# Magnetómetro de precesión protónica

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The proton (hydrogen nucleus) has a magnetic moment because of its spin. The nuclei precess about the Earth’s magnetic field H at a frequency fL (Larmor frequency),

${\displaystyle f_{L}={\frac {\gamma H}{2\pi }}}$,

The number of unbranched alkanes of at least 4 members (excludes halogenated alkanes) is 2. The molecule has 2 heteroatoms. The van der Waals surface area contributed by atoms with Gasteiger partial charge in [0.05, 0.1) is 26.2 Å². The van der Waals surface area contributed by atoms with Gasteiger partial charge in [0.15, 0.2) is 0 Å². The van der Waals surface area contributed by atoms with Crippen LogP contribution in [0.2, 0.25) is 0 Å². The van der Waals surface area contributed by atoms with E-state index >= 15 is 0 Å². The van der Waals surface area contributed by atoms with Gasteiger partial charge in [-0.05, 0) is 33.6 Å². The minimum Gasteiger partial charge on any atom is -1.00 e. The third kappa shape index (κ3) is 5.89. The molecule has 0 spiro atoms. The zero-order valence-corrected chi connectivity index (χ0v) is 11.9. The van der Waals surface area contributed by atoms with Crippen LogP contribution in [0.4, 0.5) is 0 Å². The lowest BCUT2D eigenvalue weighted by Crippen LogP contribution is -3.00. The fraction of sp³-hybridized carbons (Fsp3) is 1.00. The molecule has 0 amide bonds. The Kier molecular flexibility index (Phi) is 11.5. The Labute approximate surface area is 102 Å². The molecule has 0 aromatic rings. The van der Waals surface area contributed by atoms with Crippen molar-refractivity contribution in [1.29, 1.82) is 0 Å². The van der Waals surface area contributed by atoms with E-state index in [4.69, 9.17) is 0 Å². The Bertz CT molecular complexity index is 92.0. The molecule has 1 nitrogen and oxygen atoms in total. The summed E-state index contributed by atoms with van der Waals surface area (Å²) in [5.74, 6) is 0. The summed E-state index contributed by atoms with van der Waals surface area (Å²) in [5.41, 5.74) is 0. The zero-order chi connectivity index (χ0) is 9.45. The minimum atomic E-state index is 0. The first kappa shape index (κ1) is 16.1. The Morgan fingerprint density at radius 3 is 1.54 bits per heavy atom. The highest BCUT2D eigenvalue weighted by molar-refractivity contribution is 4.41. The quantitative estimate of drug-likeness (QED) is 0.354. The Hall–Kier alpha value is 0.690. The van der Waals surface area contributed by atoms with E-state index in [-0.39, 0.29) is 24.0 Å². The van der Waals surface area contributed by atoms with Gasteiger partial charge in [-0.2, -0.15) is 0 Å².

where ${\displaystyle \gamma }$ is the gyromagnetic ratio ( ${\displaystyle {\frac {2\pi }{23.4868}}}$ Hz/nanotesla for protons). Precession of polarized nuclear spins induces a voltage at the precession frequency in a measuring coil. The induced frequency is measured by a counting arrangement (Figure P-16) to determine the value of the Earth’s magnetic field. For the normal Earth field of about 50 000 nanotesla, fL=2100 Hz. As the protons gradually relax into random orientation, the induced-field strength drops to zero. The rate of drop depends on interatomic forces and hence on molecular structure. Achievable accuracy: 0.1 nT. Also called proton-resonance magnetometer. Compare optically pumped magnetometer.